So, an employee is not required to prove that the discriminatory motivation was the sole motivation behind a negative employment action. The employee is only required to show that there was a causal connection between the employee’s disability and the action.155
An employer can reduce its liability if it can show that a legitimate, non-discriminatory motive alone would have led it to make the same decision anyway, regardless of the discrimination.156 This would not necessarily mean that the employer would be off the hook, however. The employee might still be entitled to attorney fees and costs, as well as certain types of non-monetary awards—but, again, only if they could show that the discrimination was a substantial motivating factor in the negative employment action.157
Disparate Impact Claims
Most of this article has focused on actions taken by an employer directly against an employee (sometimes called disparate treatment discrimination). In those kinds of cases, the employer is generally required to have the intent to discriminate against the employee.158
But California law actually prohibits another type of discrimination, called disparate impact discrimination. The rule for disparate impact discrimination is as follows:
The Basic Rule
An employer commits unlawful disability discrimination when they adopt a policy or practice that has a disproportionate effect on employees suffering from a disability and is unrelated to the job’s requirements.159
Disparate impact claims arise when employers adopt policies that are “facially neutral” in that they don’t appear to discriminate on the basis of a disability. The policy might be unlawful, however, if it nevertheless has a disproportionately adverse impact on employees with disabilities.
In these kinds of cases, the employer can be held liable even if the employer had no discriminatory intent.160 To win though, an employee must show that the practice or policy had no clear relationship to job requirements.161
Enforcing a Worker’s Rights: Filing a Claim
Do Employees Need a Lawyer?
Employees are not required to have a lawyer to file a claim against their employer. But it is often a good idea to have one.
The law can be complex and very few cases are straightforward. Even if the facts are strong in an employee’s case, an experienced employment law attorney can sometimes help by:
- Collecting all legally-relevant information,
- Applying the law to the evidence and related facts in a compelling way,
- Avoiding the strategic pitfalls many nonlawyers are unfamiliar with, and
- Maximizing the financial damages the employee receives.
Of course, there is no guarantee that a lawyer will be able to accomplish these things. But, when employees handle their legal disputes without representation, there is sometimes an increased risk that they will lose or severely harm their case due to legal missteps that a lawyer would have avoided.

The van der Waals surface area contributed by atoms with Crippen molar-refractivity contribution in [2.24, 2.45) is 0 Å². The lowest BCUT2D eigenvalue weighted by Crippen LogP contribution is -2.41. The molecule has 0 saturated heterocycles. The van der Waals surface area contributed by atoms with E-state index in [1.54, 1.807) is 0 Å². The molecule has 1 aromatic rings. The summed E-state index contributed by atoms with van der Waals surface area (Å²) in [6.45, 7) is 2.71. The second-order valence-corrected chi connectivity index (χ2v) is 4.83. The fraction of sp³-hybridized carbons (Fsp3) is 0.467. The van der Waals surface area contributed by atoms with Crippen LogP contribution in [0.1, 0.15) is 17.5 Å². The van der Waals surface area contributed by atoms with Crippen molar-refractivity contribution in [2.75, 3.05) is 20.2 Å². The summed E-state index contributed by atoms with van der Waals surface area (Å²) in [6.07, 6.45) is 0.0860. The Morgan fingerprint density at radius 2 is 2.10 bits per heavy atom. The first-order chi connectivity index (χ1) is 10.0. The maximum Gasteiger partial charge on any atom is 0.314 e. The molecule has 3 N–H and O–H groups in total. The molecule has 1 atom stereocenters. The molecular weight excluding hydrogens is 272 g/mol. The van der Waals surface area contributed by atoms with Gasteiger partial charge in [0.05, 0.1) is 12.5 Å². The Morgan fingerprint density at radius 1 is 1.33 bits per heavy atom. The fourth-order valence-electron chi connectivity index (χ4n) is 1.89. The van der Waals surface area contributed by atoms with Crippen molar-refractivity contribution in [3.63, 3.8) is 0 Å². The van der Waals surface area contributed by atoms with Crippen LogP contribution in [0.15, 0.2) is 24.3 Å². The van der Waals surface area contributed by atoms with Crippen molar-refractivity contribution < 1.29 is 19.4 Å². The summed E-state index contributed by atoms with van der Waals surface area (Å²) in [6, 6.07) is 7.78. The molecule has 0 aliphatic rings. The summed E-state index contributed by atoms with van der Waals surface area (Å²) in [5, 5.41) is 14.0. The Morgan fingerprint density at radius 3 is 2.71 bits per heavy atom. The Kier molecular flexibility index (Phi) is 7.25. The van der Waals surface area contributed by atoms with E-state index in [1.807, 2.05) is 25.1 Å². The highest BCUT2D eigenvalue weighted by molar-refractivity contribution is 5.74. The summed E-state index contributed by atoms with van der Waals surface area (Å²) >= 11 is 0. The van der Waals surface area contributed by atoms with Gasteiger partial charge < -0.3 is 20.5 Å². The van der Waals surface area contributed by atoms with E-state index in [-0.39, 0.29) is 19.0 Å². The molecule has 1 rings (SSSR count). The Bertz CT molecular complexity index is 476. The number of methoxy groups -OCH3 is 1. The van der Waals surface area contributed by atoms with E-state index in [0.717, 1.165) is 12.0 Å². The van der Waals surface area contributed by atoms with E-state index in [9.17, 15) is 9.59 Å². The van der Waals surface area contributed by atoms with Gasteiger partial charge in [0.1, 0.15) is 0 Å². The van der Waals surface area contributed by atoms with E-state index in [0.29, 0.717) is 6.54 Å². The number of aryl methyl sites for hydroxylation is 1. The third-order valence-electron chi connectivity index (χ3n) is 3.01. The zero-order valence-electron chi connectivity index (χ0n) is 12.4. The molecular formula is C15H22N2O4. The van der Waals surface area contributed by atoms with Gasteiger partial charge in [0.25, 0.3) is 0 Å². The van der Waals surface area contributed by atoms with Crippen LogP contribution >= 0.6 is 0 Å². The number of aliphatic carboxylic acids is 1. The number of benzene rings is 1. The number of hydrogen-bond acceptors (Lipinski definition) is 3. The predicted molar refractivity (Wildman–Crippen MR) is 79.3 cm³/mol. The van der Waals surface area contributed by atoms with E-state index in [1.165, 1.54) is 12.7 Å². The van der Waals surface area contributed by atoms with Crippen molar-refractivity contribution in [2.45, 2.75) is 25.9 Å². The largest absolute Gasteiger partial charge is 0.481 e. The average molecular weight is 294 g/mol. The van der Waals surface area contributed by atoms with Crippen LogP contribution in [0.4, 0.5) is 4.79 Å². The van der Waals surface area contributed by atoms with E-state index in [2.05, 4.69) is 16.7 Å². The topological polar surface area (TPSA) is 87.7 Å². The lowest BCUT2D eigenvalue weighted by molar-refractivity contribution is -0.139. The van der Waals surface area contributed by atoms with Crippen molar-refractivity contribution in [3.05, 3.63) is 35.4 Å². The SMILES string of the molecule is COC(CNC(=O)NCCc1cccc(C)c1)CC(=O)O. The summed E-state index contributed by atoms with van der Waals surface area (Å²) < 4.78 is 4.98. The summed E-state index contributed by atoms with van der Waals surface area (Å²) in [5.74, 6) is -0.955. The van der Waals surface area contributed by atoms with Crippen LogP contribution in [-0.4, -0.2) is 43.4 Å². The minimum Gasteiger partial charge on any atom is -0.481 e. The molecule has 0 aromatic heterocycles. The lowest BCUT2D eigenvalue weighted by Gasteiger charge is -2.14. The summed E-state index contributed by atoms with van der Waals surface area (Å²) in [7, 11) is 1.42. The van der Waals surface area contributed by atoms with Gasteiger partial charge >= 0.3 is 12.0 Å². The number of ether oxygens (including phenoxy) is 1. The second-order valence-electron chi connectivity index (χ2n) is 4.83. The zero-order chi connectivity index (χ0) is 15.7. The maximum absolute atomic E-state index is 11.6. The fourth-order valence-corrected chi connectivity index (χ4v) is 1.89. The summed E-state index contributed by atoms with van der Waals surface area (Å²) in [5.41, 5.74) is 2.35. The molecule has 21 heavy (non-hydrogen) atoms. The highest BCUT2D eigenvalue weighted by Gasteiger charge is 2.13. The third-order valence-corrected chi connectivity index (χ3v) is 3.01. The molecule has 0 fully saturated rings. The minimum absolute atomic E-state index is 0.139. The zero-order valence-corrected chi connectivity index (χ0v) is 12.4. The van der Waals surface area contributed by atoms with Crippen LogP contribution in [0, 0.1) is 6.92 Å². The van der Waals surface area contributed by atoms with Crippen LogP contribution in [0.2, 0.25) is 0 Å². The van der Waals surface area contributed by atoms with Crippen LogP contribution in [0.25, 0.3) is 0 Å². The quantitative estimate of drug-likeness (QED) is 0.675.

If the employer contests the employee’s claim, which happens often, legal arguments will have to be made and evidence might need to be presented. This might occur in court of with an administrative agency, sometimes according to complicated legal procedures. It can be a good idea to have a lawyer who is familiar with doing those things.
In many cases, attorneys are willing to work with no upfront costs on the part of the employee. Instead, they will take a percentage of what the employee wins at the end of the case.
It is also possible that the employer will be required to pay the employees legal fees at the end of the case. Some laws place the burden of those expenses on the employer because it is easier for them to afford it.162
So, although there is no legal requirement that an employee must have an attorney, navigating the claims process can be much easier if the employee has one. Feel free to visit the explanation of our firm’s contingent fee pricing.
Claims Start with a Government Agency
When an employee decides to sue their employer, they must first file a written complaint with an administrative agency.163 Employees pursuing a disability discrimination claim cannot go straight to court with a lawsuit.164 This process is referred to as “exhausting” the employee’s administrative remedies.
If the employee is bringing claims under state law only, the complaint should be filed with California’s Department of Fair Employment and Housing (the DFEH).165 The DFEH has explained more about their process here.
If the employee is bringing claims under federal law, the complaint can be filed with either the DFEH or the U.S. Equal Employment Opportunity Commission (the EEOC). When a complaint is filed with the DFEH, courts consider it to have also been filed with the EEOC.166